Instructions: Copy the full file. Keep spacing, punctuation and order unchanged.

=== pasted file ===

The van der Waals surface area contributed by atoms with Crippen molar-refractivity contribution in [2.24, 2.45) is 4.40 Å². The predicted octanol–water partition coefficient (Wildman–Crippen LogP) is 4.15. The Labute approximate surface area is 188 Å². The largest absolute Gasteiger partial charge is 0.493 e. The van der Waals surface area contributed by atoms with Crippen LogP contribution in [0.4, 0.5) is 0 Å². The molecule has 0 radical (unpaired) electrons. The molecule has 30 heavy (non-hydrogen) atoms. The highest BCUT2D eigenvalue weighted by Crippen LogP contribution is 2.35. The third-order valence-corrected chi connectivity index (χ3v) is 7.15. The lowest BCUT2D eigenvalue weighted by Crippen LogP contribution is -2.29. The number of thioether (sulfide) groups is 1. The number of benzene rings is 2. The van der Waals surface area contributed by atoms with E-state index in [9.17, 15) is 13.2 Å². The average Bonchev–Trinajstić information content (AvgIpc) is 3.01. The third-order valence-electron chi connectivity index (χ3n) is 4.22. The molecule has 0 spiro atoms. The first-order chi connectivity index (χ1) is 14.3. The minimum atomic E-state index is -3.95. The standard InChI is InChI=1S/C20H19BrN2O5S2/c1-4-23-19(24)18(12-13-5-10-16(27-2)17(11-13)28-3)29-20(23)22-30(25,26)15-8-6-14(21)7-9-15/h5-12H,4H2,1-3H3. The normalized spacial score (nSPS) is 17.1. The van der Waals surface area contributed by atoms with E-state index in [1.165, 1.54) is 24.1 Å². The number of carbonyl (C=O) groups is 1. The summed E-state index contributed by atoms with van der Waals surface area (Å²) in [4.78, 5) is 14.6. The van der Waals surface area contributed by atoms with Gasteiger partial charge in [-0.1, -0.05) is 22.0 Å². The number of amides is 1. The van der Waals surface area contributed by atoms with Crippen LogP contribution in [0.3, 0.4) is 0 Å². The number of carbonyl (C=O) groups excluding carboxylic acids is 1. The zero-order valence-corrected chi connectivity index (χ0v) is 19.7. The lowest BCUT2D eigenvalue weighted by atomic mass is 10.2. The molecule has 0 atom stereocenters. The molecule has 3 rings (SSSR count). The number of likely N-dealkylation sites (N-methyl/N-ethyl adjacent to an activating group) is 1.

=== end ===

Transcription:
The van der Waals surface area contributed by atoms with Crippen molar-refractivity contribution in [2.24, 2.45) is 4.40 Å². The predicted octanol–water partition coefficient (Wildman–Crippen LogP) is 4.15. The Labute approximate surface area is 188 Å². The largest absolute Gasteiger partial charge is 0.493 e. The van der Waals surface area contributed by atoms with Crippen LogP contribution in [0.4, 0.5) is 0 Å². The molecule has 0 radical (unpaired) electrons. The molecule has 30 heavy (non-hydrogen) atoms. The highest BCUT2D eigenvalue weighted by Crippen LogP contribution is 2.35. The third-order valence-corrected chi connectivity index (χ3v) is 7.15. The lowest BCUT2D eigenvalue weighted by Crippen LogP contribution is -2.29. The number of thioether (sulfide) groups is 1. The number of benzene rings is 2. The van der Waals surface area contributed by atoms with E-state index in [9.17, 15) is 13.2 Å². The average Bonchev–Trinajstić information content (AvgIpc) is 3.01. The third-order valence-electron chi connectivity index (χ3n) is 4.22. The molecule has 0 spiro atoms. The first-order chi connectivity index (χ1) is 14.3. The minimum atomic E-state index is -3.95. The standard InChI is InChI=1S/C20H19BrN2O5S2/c1-4-23-19(24)18(12-13-5-10-16(27-2)17(11-13)28-3)29-20(23)22-30(25,26)15-8-6-14(21)7-9-15/h5-12H,4H2,1-3H3. The normalized spacial score (nSPS) is 17.1. The van der Waals surface area contributed by atoms with E-state index in [1.165, 1.54) is 24.1 Å². The number of carbonyl (C=O) groups is 1. The summed E-state index contributed by atoms with van der Waals surface area (Å²) in [4.78, 5) is 14.6. The van der Waals surface area contributed by atoms with Gasteiger partial charge in [-0.1, -0.05) is 22.0 Å². The number of amides is 1. The van der Waals surface area contributed by atoms with Crippen LogP contribution in [0.3, 0.4) is 0 Å². The number of carbonyl (C=O) groups excluding carboxylic acids is 1. The zero-order valence-corrected chi connectivity index (χ0v) is 19.7. The lowest BCUT2D eigenvalue weighted by atomic mass is 10.2. The molecule has 0 atom stereocenters. The molecule has 3 rings (SSSR count). The number of likely N-dealkylation sites (N-methyl/N-ethyl adjacent to an activating group) is 1.